By Janet Richardson
STRATEGICALLY important over the centuries, the medieval market town of Tewkesbury is situated at the confluence of the rivers Avon and Severn.
Its position on a flood plain – both rivers overflowed their banks in 2007 leaving the Abbey surrounded by water – has curtailed expansion and time is said to have stood still in the Gloucestershire town with its half-timbered Tudor buildings, overhanging upper storeys and ornately carved doorways.
Tewkesbury was also the site of one of the most decisive battles of the Wars of the Roses in 1471 and this was commemorated in 2014 with two giant structures depicting knights on horseback at the Stonehills roundabout on the A38.
Nowadays it is an important tourist destination for road travellers and boaters cruising the Avon Ring.
In its peaceful riverside setting, yet only a few minutes’ walk from the town centre, Tewkesbury Marina celebrates its 50th anniversary this year.
Privately owned, it started as river moorings but has continued to develop over the years and now has 400 berths, both linear and in its two basins.
Marina manager Simon Amos told me that they had just completed a £750,000 investment in the refurbishment of Basin 2 with new pontoons and facilities. And with about 75% occupancy at the moment there is room for more boats.
There is a continuous process of upgrading and maintaining the moorings which include up to 30 full residential berths as well as a brokerage. It is fully flood-protected and didn’t lose a single boat in 2007.
“Development is ongoing to bring it up to what we consider to be a world-class marina. We are keen to raise our profile,” Simon explained. “We are up to where we want to be with the moorings and our next project will be the renewal of the toilet and shower in the next 6-12 months.”
Tewkesbury is a secure marina with cameras at the boundaries and code operated gates on the road access.
Simon continued: “We are very well staffed and open 365 days a year. Our staff include an ex-submariner and naval commander and a retired Metropolitan Police officer who served on Royal Yacht Britannia.” Staff members were described as very helpful and friendly during a recent boat owners’ survey.
Marina manager since 2011, Simon previously ran a marina in Poole and prior to that worked in the car industry with Rolls Royce and Bentley. He said it had been a big change coming from the coast to an inland marina.
Boatyard services include blacking and other work and there is also a large on-shore storage area. The marina has a slipway for narrowboats and widebeams also a 6-ton hoist for lifting cruisers and smaller narrowboats.
Although it doesn’t have its own catering facilities, the marina has negotiated discount for berth holders at the local pub, The Boat House and it is only a short walk – or boat ride – into the town centre.
“It is a bit of a hidden gem, people don’t expect to see a 400-berth marina on the edge of Tewkesbury, Simon added. “The motorway is easy to get to and it is just five minutes’ walk to the bottom of the High Street. We are so close to the town centre but we feel we are in the country.”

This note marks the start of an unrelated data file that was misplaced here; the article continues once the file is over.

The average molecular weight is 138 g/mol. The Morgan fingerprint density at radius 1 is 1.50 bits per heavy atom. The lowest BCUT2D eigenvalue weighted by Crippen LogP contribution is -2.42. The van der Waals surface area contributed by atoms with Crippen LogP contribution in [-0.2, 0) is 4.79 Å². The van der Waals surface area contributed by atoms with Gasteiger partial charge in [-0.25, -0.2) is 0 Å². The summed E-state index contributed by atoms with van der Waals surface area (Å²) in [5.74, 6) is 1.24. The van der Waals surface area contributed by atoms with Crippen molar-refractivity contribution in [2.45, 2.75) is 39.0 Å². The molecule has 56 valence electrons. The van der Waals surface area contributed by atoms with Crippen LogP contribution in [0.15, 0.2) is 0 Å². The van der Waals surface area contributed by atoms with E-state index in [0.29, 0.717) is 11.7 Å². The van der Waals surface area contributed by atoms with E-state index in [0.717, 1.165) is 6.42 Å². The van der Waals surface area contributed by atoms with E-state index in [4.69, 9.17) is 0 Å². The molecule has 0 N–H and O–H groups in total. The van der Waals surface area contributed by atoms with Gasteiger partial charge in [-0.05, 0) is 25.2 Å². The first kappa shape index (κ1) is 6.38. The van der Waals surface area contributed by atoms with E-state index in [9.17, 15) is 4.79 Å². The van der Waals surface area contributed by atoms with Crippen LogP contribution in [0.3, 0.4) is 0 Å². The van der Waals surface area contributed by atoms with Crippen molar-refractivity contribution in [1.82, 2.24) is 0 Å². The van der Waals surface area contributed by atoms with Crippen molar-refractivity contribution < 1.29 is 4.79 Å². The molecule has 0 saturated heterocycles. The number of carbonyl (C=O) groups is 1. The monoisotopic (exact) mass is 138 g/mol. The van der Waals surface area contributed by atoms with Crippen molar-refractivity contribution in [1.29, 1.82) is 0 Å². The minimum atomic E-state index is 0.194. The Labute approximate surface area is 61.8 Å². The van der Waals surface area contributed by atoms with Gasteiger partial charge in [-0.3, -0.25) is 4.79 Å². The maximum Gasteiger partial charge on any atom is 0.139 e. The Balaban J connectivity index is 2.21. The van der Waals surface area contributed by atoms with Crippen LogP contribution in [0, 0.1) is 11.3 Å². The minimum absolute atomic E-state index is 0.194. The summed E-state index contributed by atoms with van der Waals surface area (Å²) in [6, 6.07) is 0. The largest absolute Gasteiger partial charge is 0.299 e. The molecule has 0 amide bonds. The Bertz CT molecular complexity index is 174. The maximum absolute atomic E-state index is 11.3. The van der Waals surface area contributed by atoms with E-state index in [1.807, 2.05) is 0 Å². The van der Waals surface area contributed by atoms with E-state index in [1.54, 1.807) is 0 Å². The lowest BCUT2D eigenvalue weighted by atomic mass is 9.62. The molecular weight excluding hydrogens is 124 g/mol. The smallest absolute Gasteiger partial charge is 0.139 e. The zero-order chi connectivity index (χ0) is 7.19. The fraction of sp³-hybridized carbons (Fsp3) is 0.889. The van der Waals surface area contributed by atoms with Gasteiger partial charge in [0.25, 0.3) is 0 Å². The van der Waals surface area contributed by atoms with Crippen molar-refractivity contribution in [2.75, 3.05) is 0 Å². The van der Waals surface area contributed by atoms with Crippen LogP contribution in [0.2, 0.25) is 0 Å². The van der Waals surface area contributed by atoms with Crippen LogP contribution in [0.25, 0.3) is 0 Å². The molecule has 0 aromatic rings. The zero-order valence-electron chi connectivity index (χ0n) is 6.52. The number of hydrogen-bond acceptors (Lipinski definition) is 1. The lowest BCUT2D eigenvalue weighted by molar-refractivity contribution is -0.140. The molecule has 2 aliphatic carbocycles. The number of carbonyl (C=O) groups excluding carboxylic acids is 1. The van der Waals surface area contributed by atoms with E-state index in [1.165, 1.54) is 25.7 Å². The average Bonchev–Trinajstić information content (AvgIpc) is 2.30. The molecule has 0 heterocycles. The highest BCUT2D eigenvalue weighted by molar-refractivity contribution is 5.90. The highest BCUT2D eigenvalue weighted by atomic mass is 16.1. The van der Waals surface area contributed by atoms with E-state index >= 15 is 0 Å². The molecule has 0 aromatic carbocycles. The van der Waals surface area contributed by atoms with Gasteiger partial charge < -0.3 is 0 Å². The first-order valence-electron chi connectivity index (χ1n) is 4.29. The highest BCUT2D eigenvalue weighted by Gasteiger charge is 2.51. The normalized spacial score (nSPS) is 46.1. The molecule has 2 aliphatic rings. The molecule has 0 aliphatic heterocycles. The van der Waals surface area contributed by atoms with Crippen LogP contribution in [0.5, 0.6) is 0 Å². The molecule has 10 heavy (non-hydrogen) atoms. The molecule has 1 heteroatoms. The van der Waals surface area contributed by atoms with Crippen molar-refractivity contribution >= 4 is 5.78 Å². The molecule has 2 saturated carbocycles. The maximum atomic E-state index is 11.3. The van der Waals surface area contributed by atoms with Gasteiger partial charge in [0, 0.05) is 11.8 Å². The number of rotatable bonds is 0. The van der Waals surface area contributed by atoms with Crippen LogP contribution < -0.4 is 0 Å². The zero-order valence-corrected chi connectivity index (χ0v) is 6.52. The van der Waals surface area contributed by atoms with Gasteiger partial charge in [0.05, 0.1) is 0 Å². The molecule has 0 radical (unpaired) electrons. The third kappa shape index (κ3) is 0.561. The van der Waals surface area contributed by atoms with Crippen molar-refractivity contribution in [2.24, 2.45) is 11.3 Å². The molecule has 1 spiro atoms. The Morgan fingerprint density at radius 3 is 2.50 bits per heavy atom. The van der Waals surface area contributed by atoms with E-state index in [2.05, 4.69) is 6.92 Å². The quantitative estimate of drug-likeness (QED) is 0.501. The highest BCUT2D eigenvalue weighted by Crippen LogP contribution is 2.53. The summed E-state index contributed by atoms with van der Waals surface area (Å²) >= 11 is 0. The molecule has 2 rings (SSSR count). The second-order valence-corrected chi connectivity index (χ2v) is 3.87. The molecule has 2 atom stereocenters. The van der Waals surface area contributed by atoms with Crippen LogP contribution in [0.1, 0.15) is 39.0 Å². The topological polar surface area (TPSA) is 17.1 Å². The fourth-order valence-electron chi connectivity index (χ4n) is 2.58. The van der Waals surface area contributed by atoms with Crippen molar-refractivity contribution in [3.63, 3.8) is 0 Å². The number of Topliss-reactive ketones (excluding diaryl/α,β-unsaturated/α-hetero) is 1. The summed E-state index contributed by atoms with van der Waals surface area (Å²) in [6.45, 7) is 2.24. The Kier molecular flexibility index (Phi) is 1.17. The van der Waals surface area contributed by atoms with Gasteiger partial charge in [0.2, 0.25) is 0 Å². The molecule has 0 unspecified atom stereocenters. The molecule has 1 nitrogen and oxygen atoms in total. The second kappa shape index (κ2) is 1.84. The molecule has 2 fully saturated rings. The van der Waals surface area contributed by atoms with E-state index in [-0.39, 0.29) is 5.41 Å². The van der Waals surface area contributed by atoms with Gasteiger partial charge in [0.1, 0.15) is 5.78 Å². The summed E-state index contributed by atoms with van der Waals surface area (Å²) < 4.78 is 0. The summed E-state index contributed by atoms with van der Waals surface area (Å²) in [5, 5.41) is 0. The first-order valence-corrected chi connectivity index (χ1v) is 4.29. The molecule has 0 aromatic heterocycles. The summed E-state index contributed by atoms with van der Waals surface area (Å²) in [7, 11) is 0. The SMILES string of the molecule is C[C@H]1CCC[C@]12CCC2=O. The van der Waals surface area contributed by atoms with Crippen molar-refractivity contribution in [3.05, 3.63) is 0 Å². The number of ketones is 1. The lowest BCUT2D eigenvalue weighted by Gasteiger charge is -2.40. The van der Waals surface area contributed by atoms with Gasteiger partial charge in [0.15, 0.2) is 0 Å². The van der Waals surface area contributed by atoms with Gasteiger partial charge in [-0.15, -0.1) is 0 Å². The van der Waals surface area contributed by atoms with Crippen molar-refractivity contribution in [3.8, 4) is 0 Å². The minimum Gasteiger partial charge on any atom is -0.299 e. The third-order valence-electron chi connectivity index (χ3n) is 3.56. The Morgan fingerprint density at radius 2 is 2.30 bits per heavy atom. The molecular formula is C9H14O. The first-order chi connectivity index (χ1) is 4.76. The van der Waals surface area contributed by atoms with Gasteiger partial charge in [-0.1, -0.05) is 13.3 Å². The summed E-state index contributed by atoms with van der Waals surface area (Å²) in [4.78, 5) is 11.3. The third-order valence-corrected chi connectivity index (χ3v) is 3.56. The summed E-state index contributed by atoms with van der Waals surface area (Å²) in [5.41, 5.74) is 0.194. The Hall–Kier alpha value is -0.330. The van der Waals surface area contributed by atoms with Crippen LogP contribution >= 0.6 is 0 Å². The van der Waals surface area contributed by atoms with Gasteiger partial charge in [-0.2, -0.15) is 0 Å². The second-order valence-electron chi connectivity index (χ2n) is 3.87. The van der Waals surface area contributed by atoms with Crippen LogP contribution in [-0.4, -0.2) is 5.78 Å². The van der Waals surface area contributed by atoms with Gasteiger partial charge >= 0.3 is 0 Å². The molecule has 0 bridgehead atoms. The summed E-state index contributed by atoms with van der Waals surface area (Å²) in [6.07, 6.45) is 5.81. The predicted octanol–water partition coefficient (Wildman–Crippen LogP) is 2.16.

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Boaters are attracted by the choice of cruising routes which includes the Avon Ring which connects the town with Stratford-on-Avon, Evesham, Worcester and the south-west of Birmingham.
“It is flat all the way to Stratford with beautiful views, it is very peaceful and there is a lot of wildlife,” Simon commented. Over 45 miles with 17 locks, the Lower and Upper Avon is managed by the Avon Navigation Trust as are two sections on the River Severn side of the marina. From Stratford, boats can get on to the Canal & River Trust network.
There is a height restriction because of the bridges on the River Avon and the bigger boats are moored in Basin No 3 or along the Stanchard Pit on the Severn level – 6ft lower – from where they can get up to Stourport in the north or out to sea in the south.
During my visit to the marina, I had a chat with Andrew Wilkinson who has been a berth holder for some eight years and for the last four years has owned a Beneteau Antares cruiser.
“We were thinking of buying a boat when I retired and did not know much about it so did some research and went to the NEC when the boat show was on,” he told me. “Tewkesbury Marina had a stand there, so we then came down and visited here.
“We wanted somewhere within reasonable distance from home – 40 minutes in the car. We loved the environment and everybody is so friendly, not just the staff but all the boat owners. It is a delightful place to be.”
Andrew added: “We come to the social do’s (three are held each year in spring, mid-summer and autumn) weather permitting because it gives us a chance to meet people who you see on the river. We like the town – there is a lovely Italian restaurant – and also go to the theatre at Malvern.”
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